No Mercy, Kids! No. Mercy.

Zac’s been home sick a few days. I was so over hearing “I’m bored!” “There’s nothing to do!” “I don’t want to be sick anymore!”

I decided to be a great mom, like a super great mom. We turned on some National Geographic Show about polar bears brutally eating innocent little baby seal, ate pizza and played cards. When playing games with my kids, my rule is: No Mercy. (Well okay, maybe a little.) But the one thing I will NOT do is let my kids win.

Sounds mean, doesn’t it?

We were playing Skip Bo and Zac only had one card left in his pile, I had four. He was so arrogant, just knowing he was going to win. But then mom AND

Boom

 

But the thing is, Zac doesn’t lose well:

skip bo

 

He was so mad, he threw the cards everywhere and stomped his way upstairs.  I sat and patiently waited for him to come back down and pick them all up. It took a good 20 minutes or so before he worked through his tragic loss and picked up the cards.   I thanked him and we moved on.

I just don’t “get” the everyone deserves a trophy, where we don’t take score, and all kids are winners. Life doesn’t work that way. Life is way harsh and mean. Losing well is a necessity in life. We spend way more time on this earth losing, than winning. If our kids can lose well, even at a game, then they will be more prepared to deal with the real losses, the ones that actually matter.

What do you think? Do you let your kid win at games? Comment below.

Let’s Chat!!

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Ferguson, Garner and Cop Killings through the Eyes of a Bi-Racial Family

racism

 

I sat on the couch breathless as the Grand Jury results were released on CNN. There would be no indictment of Officer Darren Wilson in the tragic death of Michael Brown.  Brown’s death was tragic because it was unnecessary, no matter where we place fault. And the tragedy continued as small business-owner’s had their life and livelihood burned down, stores were ravaged and an entire community was completely ruined.

I watched until I couldn’t watch anymore.

We talked about it, for days. We muddled through the events, the quick shift in the tide of the Nation and how our world needs, well let’s be real, it needs Jesus. But we didn’t just talk about it from a middle-class, churched, Suburban America perspective. We talked about it from the perspective of black, Hispanic, white, mixed and law enforcement—because our family is all of those things.

I am white.

My husband is black—his background is in law enforcement, he is currently a forensic investigator with a Masters in Criminal Justice.

My two (step)daughters are black.

My son and daughter are half Hispanic, half white.

My youngest son is half black and half white.

We are a blended, bi-racial family.

We have learned that the world is very jaded and racism is alive and breeding right here, down your street, in your family, at your church. It is based on ignorance, and lack of respect for the whole of humanity.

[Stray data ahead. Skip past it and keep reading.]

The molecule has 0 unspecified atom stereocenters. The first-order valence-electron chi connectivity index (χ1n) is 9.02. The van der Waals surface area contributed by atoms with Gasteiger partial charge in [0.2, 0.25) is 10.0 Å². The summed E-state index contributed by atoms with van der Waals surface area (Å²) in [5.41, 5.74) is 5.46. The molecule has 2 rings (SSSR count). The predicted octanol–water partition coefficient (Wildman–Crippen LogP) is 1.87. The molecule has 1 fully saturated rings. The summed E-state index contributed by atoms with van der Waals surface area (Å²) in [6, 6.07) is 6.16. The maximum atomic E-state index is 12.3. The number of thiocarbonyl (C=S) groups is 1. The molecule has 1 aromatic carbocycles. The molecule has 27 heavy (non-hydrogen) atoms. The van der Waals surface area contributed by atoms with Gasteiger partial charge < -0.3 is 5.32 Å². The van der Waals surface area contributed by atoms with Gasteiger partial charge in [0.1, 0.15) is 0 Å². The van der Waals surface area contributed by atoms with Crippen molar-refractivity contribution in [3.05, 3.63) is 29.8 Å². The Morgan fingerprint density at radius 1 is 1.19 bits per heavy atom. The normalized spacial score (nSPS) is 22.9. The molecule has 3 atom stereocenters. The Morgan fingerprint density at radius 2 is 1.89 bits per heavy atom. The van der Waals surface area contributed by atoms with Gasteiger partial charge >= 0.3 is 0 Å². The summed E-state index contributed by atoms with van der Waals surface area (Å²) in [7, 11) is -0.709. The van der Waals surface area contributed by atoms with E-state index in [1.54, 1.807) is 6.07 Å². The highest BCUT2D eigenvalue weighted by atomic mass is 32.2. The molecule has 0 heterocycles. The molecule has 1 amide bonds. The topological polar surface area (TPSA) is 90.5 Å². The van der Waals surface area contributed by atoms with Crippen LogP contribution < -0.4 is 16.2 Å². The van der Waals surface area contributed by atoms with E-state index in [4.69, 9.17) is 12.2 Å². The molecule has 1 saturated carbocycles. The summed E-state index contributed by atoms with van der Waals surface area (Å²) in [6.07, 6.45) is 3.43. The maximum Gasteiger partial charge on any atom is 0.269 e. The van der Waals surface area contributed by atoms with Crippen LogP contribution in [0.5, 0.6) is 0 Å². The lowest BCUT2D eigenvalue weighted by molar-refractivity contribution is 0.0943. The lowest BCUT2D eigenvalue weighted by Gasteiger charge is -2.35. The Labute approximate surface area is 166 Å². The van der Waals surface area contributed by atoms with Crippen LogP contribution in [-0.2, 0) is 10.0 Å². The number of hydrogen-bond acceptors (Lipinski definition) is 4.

We have heard comments like:

“What is it like to have a black step dad?”

“Wow, your kids look really Mexican.”

“Your mom is white? That’s not your mom!”

“How is that your last name, you don’t even look Hispanic at all?”

When my husband and I started dating, I was on the receiving end of racism for the first time in my life. I married a black man, and the black community has not always welcomed me.

Recently my son texted me this photo found on the wall in his high school, where the demographic is predominately Hispanic:

 

taft racism

 

When we walk into a restaurant, we get glances and blatant stares. People don’t know what to make of us.  My kids have fun with it. I was at Walmart with all five of them, and they convinced everyone I was their adoptive mom, who rescued them from the foster system. I walked out of that store a saint that day.

 

But I am their mom, 3 of the 5 came out of my womb. My husband is their dad—biologically 3 of the 5. We don’t see our race, our color, or origin. We are family. I don’t think about my husband being black, and don’t look at my kids as Mexican or Hispanic. They are just my kids. We don’t have to “work hard” at not seeing the color of our eyes or skin or hair as a definition of who we are.

So when these things happen—these racially charged issues, these murders, these injustices—we are forced to reconcile who we are individually and as a whole—and re-examine our worldview.

My husband’s perspective is unique. He has been a patrol officer, in dangerous situations with all races. He is military combat trained, he is highly educated, and considering law for his future. But he is also black, and has been on the receiving end of profiling of police officers, where respect and courtesy only come to him AFTER the police officer finds out he too is in law enforcement. Being a former officer, and a current investigator he also has great respect for law, and the reality of consequences for our actions.

I grew up in a predominately white family, although my step-dad is Hispanic and my younger brother is white and Hispanic. I lived a somewhat sheltered life, and my grandparents, who were influential in raising me, grew up in segregated Texas. They were loving and accepting of all people, yet traces of their childhood remained.

My son and daughter are also mixed with Hispanic and white.  They are influenced by both races, and are exposed to their Hispanic culture, yet don’t see themselves as anything but simply, people.